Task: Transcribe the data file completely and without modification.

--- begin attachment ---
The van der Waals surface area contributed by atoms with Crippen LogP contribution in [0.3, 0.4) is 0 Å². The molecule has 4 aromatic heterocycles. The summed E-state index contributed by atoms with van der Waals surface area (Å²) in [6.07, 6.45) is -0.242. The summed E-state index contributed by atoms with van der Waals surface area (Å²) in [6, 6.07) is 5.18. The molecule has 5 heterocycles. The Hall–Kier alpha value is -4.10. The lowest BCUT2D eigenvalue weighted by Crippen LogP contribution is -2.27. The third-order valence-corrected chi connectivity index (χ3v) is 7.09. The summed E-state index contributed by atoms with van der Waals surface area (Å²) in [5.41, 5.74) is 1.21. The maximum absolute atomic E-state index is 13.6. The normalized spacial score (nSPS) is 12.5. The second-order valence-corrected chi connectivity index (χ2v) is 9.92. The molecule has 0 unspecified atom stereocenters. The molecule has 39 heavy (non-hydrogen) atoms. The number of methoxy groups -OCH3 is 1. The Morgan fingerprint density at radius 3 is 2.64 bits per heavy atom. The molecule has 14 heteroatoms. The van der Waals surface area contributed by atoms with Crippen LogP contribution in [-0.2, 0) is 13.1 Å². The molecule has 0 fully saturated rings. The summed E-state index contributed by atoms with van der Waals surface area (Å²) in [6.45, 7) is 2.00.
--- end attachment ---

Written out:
The van der Waals surface area contributed by atoms with Crippen LogP contribution in [0.3, 0.4) is 0 Å². The molecule has 4 aromatic heterocycles. The summed E-state index contributed by atoms with van der Waals surface area (Å²) in [6.07, 6.45) is -0.242. The summed E-state index contributed by atoms with van der Waals surface area (Å²) in [6, 6.07) is 5.18. The molecule has 5 heterocycles. The Hall–Kier alpha value is -4.10. The lowest BCUT2D eigenvalue weighted by Crippen LogP contribution is -2.27. The third-order valence-corrected chi connectivity index (χ3v) is 7.09. The summed E-state index contributed by atoms with van der Waals surface area (Å²) in [5.41, 5.74) is 1.21. The maximum absolute atomic E-state index is 13.6. The normalized spacial score (nSPS) is 12.5. The second-order valence-corrected chi connectivity index (χ2v) is 9.92. The molecule has 0 unspecified atom stereocenters. The molecule has 39 heavy (non-hydrogen) atoms. The number of methoxy groups -OCH3 is 1. The Morgan fingerprint density at radius 3 is 2.64 bits per heavy atom. The molecule has 14 heteroatoms. The van der Waals surface area contributed by atoms with Crippen LogP contribution in [-0.2, 0) is 13.1 Å². The molecule has 0 fully saturated rings. The summed E-state index contributed by atoms with van der Waals surface area (Å²) in [6.45, 7) is 2.00.